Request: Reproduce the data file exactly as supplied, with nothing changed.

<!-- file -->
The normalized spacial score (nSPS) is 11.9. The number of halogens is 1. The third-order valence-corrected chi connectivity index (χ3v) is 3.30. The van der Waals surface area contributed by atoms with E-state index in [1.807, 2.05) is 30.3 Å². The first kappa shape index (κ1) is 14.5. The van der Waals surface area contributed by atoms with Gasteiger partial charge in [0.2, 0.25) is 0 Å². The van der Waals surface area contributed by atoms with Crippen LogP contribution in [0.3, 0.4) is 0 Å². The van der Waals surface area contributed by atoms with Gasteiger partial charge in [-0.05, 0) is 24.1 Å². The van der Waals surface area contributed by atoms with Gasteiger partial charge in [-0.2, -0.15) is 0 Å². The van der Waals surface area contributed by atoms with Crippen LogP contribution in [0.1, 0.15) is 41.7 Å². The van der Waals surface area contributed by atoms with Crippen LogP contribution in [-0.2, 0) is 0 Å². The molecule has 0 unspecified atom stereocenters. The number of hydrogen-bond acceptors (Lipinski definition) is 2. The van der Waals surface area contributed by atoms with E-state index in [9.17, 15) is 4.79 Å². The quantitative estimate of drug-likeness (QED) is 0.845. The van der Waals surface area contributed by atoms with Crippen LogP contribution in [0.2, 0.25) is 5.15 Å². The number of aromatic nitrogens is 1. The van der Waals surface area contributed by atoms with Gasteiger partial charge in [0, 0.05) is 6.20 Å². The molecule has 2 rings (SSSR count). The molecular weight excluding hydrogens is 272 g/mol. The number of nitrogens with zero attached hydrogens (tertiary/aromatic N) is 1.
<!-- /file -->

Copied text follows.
The normalized spacial score (nSPS) is 11.9. The number of halogens is 1. The third-order valence-corrected chi connectivity index (χ3v) is 3.30. The van der Waals surface area contributed by atoms with E-state index in [1.807, 2.05) is 30.3 Å². The first kappa shape index (κ1) is 14.5. The van der Waals surface area contributed by atoms with Gasteiger partial charge in [0.2, 0.25) is 0 Å². The van der Waals surface area contributed by atoms with Crippen LogP contribution in [0.3, 0.4) is 0 Å². The van der Waals surface area contributed by atoms with Gasteiger partial charge in [-0.05, 0) is 24.1 Å². The van der Waals surface area contributed by atoms with Gasteiger partial charge in [-0.2, -0.15) is 0 Å². The van der Waals surface area contributed by atoms with Crippen LogP contribution in [0.1, 0.15) is 41.7 Å². The van der Waals surface area contributed by atoms with Crippen LogP contribution in [-0.2, 0) is 0 Å². The molecule has 0 unspecified atom stereocenters. The number of hydrogen-bond acceptors (Lipinski definition) is 2. The van der Waals surface area contributed by atoms with E-state index in [9.17, 15) is 4.79 Å². The quantitative estimate of drug-likeness (QED) is 0.845. The van der Waals surface area contributed by atoms with Crippen LogP contribution in [0.2, 0.25) is 5.15 Å². The number of aromatic nitrogens is 1. The van der Waals surface area contributed by atoms with Gasteiger partial charge in [0, 0.05) is 6.20 Å². The molecule has 2 rings (SSSR count). The molecular weight excluding hydrogens is 272 g/mol. The number of nitrogens with zero attached hydrogens (tertiary/aromatic N) is 1.